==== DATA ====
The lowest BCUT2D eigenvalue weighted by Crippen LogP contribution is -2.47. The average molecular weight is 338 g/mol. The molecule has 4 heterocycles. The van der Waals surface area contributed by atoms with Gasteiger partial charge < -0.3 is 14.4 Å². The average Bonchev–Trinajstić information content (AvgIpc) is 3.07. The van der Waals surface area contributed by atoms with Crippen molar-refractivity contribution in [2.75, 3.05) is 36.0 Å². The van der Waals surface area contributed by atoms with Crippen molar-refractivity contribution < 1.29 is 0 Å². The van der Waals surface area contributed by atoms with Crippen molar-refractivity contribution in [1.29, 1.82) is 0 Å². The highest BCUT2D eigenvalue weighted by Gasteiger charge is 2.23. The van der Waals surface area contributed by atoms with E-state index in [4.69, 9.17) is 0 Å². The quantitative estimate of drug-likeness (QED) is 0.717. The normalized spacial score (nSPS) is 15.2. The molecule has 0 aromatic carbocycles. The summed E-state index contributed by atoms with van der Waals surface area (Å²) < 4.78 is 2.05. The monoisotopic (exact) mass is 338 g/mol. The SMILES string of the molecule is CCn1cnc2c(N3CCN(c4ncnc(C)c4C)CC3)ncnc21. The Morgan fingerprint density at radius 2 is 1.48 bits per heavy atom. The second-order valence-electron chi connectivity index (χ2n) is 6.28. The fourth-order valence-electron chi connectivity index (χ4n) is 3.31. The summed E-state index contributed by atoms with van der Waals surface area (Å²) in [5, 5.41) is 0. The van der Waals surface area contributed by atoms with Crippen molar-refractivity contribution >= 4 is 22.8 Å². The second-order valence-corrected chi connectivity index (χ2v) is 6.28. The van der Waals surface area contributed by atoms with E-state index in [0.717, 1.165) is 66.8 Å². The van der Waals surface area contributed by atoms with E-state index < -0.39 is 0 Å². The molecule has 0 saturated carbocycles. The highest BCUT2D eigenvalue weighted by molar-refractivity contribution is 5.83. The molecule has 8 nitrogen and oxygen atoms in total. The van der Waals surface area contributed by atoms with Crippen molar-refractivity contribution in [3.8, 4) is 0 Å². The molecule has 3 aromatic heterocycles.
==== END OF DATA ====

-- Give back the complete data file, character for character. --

The lowest BCUT2D eigenvalue weighted by Crippen LogP contribution is -2.47. The average molecular weight is 338 g/mol. The molecule has 4 heterocycles. The van der Waals surface area contributed by atoms with Gasteiger partial charge < -0.3 is 14.4 Å². The average Bonchev–Trinajstić information content (AvgIpc) is 3.07. The van der Waals surface area contributed by atoms with Crippen molar-refractivity contribution in [2.75, 3.05) is 36.0 Å². The van der Waals surface area contributed by atoms with Crippen molar-refractivity contribution < 1.29 is 0 Å². The van der Waals surface area contributed by atoms with Crippen molar-refractivity contribution in [1.29, 1.82) is 0 Å². The highest BCUT2D eigenvalue weighted by Gasteiger charge is 2.23. The van der Waals surface area contributed by atoms with E-state index in [4.69, 9.17) is 0 Å². The quantitative estimate of drug-likeness (QED) is 0.717. The normalized spacial score (nSPS) is 15.2. The molecule has 0 aromatic carbocycles. The summed E-state index contributed by atoms with van der Waals surface area (Å²) < 4.78 is 2.05. The monoisotopic (exact) mass is 338 g/mol. The SMILES string of the molecule is CCn1cnc2c(N3CCN(c4ncnc(C)c4C)CC3)ncnc21. The Morgan fingerprint density at radius 2 is 1.48 bits per heavy atom. The second-order valence-electron chi connectivity index (χ2n) is 6.28. The fourth-order valence-electron chi connectivity index (χ4n) is 3.31. The summed E-state index contributed by atoms with van der Waals surface area (Å²) in [5, 5.41) is 0. The van der Waals surface area contributed by atoms with Crippen molar-refractivity contribution >= 4 is 22.8 Å². The second-order valence-corrected chi connectivity index (χ2v) is 6.28. The van der Waals surface area contributed by atoms with E-state index in [0.717, 1.165) is 66.8 Å². The van der Waals surface area contributed by atoms with E-state index < -0.39 is 0 Å². The molecule has 0 saturated carbocycles. The highest BCUT2D eigenvalue weighted by molar-refractivity contribution is 5.83. The molecule has 8 nitrogen and oxygen atoms in total. The van der Waals surface area contributed by atoms with Crippen molar-refractivity contribution in [3.8, 4) is 0 Å². The molecule has 3 aromatic heterocycles.